New Age Journalism

The internet is going to cause a paradigm shift in journalism is now a banal statement; however, the statement is not out of fashion yet. In fact, I think, this proposition is worthy of a degree of credibility, but not as simple as it sounds. The internet has by far emerged as an excellent medium to share free information first and to build brands second. Whenever one thinks in terms of brands, it becomes difficult to separate the brand from its worth measured in the terms of financial goodwill it generates to the underlying business/activity. However, the fact remains that brands are all about trust and can’t really be quanitified in the terms of money. So, I won’t enter into the exercise of profitability quotient of journalism on the internet while talking of brands. Rather, I am making a far-fetched presumption that one day journalism as a full-time career will ceast to exist, and all journalism will be part-time vocations.

As a layman, I can easily recognize two significant divisons in the present day journalism: News and Opinions. News is generated on the ground, collected by the reporters, transferred to the central agency, processed therein and published or broadcasted in one form or the other. The well recognized news agencies in India are PTI, ANI, IANS, UNI, PIB, etc. Most of the times, a layman doesn’t consume news directly from these news agencies but through some better known intermediaries like NDTV, The Hindu, HT, IBN, India Today, Times, IE, etc.; and, of course, these intermediaries also have armies of reporters, who collect news directly, but, I think, the real news is reported through any of the afore-mentioned news agencies only, and the focus of these intermediaries seems more to be that of publishers and broadcasters. These intermediaries are definitely profit centres and have come to be recognized as corporate media. Another focus of these profit centres is to generate opinions, whether through their own ilk or through guests or, for that matter, through their audience and readers. Both individual and group brands have been established in this corporate media.

In reference to journalism, at present, the internet is restricted to promotion of offline brands on the internet especially through SEO promotion. I don’t recognize the present social media as any kind of journalism. The present form of news collection through social media is suspicious and even dangerous, and the opinion makers have not yet gained the desired credibility: they are either associated with offline brands or else they are, at the best, amateurs. I am damn sure that the internet can’t be used for B2C ecommerce in the case of journalism: nobody will ever pay for consuming news and opinions, though it is quite possible that opinion makers might pay for promoting their opinions, but that would be B2B ecommerce, and, given the ethical resistance to paid news, I don’t think B2B commerce/ecommerce can ever become a legitimate business activity in journalism. So, for me, journalism on the internet can prosper only if the individual brands associated with opinion making but without any significant permanent address even on the internet, emerge as credible alternatives to the offline brands promoting themselves online with permanent web addresses, whether individually or collectively. The news collection can’t and will never become an internet activity; the off line news agencies and the corporate media will exercise considerable control over news collection and reporting, and the onilne journalists/opinion makers will have to rely upon these sources, which will always keep the offline journalists at an advantage over the purely online journalists/opinion makers.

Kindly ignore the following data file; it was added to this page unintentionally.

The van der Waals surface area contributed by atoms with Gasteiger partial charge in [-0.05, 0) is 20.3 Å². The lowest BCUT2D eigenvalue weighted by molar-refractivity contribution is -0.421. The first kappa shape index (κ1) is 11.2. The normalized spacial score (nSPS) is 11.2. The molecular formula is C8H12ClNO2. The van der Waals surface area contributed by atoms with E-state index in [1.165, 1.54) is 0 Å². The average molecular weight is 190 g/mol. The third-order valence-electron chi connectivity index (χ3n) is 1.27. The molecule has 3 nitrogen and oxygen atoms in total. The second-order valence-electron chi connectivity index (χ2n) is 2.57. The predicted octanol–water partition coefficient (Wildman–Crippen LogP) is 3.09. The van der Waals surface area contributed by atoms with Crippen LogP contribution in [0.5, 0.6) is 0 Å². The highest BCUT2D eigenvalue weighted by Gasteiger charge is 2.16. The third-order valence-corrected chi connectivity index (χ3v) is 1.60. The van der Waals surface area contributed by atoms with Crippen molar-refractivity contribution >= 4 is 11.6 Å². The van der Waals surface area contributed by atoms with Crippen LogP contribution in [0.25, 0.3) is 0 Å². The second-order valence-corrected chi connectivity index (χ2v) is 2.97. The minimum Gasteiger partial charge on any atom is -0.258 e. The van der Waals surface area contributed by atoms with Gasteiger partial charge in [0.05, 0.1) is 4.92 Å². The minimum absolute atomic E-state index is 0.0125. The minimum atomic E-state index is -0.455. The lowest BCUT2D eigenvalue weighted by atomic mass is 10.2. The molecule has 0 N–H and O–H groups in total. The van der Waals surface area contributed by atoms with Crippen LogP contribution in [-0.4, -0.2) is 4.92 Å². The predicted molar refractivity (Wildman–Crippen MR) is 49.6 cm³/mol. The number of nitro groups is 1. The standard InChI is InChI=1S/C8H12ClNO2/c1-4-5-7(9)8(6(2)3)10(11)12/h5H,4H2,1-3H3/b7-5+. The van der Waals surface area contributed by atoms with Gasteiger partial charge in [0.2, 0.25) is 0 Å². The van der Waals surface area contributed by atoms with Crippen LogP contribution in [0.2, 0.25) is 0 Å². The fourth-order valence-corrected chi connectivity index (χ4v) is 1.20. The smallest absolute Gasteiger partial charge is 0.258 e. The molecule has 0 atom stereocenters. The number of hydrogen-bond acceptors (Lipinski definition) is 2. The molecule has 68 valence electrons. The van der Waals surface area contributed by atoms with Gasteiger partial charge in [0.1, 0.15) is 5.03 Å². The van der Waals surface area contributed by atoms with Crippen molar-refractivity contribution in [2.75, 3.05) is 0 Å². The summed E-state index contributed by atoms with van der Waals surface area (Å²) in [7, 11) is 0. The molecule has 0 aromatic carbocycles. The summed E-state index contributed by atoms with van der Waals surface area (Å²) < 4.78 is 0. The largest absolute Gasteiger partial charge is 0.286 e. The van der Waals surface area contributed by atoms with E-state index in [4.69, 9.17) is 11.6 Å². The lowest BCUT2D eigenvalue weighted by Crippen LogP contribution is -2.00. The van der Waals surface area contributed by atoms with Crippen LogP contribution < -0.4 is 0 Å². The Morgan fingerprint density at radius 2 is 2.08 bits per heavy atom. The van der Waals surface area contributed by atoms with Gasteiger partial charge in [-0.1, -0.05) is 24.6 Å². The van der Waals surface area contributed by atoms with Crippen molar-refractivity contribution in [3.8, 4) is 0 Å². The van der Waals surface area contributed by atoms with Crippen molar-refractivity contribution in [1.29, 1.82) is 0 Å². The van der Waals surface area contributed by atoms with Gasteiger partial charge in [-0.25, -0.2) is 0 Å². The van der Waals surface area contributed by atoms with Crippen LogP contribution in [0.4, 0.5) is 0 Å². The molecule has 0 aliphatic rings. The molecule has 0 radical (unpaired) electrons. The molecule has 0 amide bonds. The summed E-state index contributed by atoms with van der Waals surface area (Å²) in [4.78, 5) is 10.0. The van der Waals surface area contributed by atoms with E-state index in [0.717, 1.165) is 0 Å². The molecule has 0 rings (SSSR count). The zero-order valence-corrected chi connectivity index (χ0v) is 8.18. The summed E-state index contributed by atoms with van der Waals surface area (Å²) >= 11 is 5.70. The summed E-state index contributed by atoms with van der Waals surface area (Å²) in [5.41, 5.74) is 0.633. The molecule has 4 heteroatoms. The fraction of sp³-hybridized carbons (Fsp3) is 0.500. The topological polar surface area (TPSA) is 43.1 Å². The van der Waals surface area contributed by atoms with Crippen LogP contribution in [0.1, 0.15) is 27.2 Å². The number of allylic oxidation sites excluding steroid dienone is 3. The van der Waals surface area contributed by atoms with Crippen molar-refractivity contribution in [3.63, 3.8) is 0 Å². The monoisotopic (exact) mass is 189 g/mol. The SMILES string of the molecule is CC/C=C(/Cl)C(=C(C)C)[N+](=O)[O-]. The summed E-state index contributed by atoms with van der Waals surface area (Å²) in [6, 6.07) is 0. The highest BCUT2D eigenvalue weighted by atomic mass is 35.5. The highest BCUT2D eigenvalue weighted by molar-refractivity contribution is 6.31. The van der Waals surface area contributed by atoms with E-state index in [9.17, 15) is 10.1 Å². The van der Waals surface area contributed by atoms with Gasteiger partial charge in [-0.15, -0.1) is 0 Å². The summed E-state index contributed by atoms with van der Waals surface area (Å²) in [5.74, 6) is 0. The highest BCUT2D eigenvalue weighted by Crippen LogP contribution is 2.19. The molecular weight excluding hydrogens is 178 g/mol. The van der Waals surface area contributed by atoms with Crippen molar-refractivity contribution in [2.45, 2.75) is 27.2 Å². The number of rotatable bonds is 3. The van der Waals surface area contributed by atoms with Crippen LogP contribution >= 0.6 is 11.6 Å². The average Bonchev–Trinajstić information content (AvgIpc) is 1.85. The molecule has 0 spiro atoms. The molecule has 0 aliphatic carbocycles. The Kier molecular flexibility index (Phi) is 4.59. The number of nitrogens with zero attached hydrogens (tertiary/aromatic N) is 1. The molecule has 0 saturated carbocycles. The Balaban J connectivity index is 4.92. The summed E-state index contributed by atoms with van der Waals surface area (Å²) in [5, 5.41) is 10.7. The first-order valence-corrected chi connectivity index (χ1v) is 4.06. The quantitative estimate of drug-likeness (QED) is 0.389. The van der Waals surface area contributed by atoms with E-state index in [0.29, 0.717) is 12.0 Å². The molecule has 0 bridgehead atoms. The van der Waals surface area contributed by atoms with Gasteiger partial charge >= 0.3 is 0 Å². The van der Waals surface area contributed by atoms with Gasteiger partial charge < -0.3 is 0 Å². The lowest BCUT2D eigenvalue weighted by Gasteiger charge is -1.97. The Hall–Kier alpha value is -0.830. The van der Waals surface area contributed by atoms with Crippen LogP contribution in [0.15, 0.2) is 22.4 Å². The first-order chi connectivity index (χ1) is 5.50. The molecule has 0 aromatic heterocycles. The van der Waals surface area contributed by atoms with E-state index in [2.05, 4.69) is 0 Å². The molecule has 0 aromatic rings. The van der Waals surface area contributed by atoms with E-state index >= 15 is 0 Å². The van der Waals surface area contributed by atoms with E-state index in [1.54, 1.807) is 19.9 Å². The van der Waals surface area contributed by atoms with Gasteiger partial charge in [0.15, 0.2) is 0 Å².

However, even after drawing such a sad picture of online journalism, I am sanguine that the new age journalism will be more ethical and professional. The counter from the purely online journalists/opinion makers would be extremely forceful as they will exist and survive only if they are able to built a very high degree of credibility, which will automatically expose the fradulent character of the corporate media and thus make it a non-profitable proposition. Of course, the ramification could be extensive so far as to make full-time journalism a non-viable vocation, but how soon or how late it will happen is anybody’s guess.

Note: The above is subject to an assumption that the state controlled media will cease to exist sooner or later, so I have not even discussed it.

©2014 Ankur Mutreja

About the Author

Ankur Mutreja
Ankur Mutreja is an advocate-cum-writer, and his blogs are amongst his modes of expression. He has also authored six books: "Kerala Hugged"; "Light: Philosophy"; "Flare: Opinions"; "Sparks: Satire and Reviews"; "Writings @ Ankur Mutreja"; and "Nine Poems"; which can be downloaded free from the links on the top menu.

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